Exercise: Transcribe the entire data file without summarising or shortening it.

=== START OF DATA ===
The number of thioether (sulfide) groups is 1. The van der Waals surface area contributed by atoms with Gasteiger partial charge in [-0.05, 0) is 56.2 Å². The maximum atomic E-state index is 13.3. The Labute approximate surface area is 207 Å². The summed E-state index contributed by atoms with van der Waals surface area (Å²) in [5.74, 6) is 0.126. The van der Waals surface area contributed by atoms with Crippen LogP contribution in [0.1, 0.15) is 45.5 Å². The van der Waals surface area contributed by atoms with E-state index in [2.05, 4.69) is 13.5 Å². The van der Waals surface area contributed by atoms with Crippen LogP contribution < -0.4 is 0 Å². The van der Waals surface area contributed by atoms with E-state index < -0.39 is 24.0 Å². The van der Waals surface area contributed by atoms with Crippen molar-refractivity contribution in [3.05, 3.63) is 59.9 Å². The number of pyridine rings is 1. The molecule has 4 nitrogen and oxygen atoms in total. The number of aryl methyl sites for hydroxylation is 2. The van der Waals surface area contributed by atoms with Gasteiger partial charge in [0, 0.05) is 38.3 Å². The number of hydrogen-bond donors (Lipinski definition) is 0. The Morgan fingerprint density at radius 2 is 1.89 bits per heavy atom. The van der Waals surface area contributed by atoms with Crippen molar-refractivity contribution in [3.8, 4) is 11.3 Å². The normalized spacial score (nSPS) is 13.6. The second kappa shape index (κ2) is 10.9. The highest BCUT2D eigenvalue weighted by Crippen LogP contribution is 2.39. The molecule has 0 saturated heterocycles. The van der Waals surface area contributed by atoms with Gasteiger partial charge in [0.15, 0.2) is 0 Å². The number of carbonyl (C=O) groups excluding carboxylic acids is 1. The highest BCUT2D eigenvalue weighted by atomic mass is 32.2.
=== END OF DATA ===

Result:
The number of thioether (sulfide) groups is 1. The van der Waals surface area contributed by atoms with Gasteiger partial charge in [-0.05, 0) is 56.2 Å². The maximum atomic E-state index is 13.3. The Labute approximate surface area is 207 Å². The summed E-state index contributed by atoms with van der Waals surface area (Å²) in [5.74, 6) is 0.126. The van der Waals surface area contributed by atoms with Crippen LogP contribution in [0.1, 0.15) is 45.5 Å². The van der Waals surface area contributed by atoms with E-state index in [2.05, 4.69) is 13.5 Å². The van der Waals surface area contributed by atoms with Crippen LogP contribution < -0.4 is 0 Å². The van der Waals surface area contributed by atoms with E-state index < -0.39 is 24.0 Å². The van der Waals surface area contributed by atoms with Crippen molar-refractivity contribution in [3.05, 3.63) is 59.9 Å². The number of pyridine rings is 1. The molecule has 4 nitrogen and oxygen atoms in total. The number of aryl methyl sites for hydroxylation is 2. The van der Waals surface area contributed by atoms with Gasteiger partial charge in [0, 0.05) is 38.3 Å². The number of hydrogen-bond donors (Lipinski definition) is 0. The Morgan fingerprint density at radius 2 is 1.89 bits per heavy atom. The van der Waals surface area contributed by atoms with Crippen molar-refractivity contribution in [3.8, 4) is 11.3 Å². The normalized spacial score (nSPS) is 13.6. The second kappa shape index (κ2) is 10.9. The highest BCUT2D eigenvalue weighted by Crippen LogP contribution is 2.39. The molecule has 0 saturated heterocycles. The van der Waals surface area contributed by atoms with Gasteiger partial charge in [0.15, 0.2) is 0 Å². The number of carbonyl (C=O) groups excluding carboxylic acids is 1. The highest BCUT2D eigenvalue weighted by atomic mass is 32.2.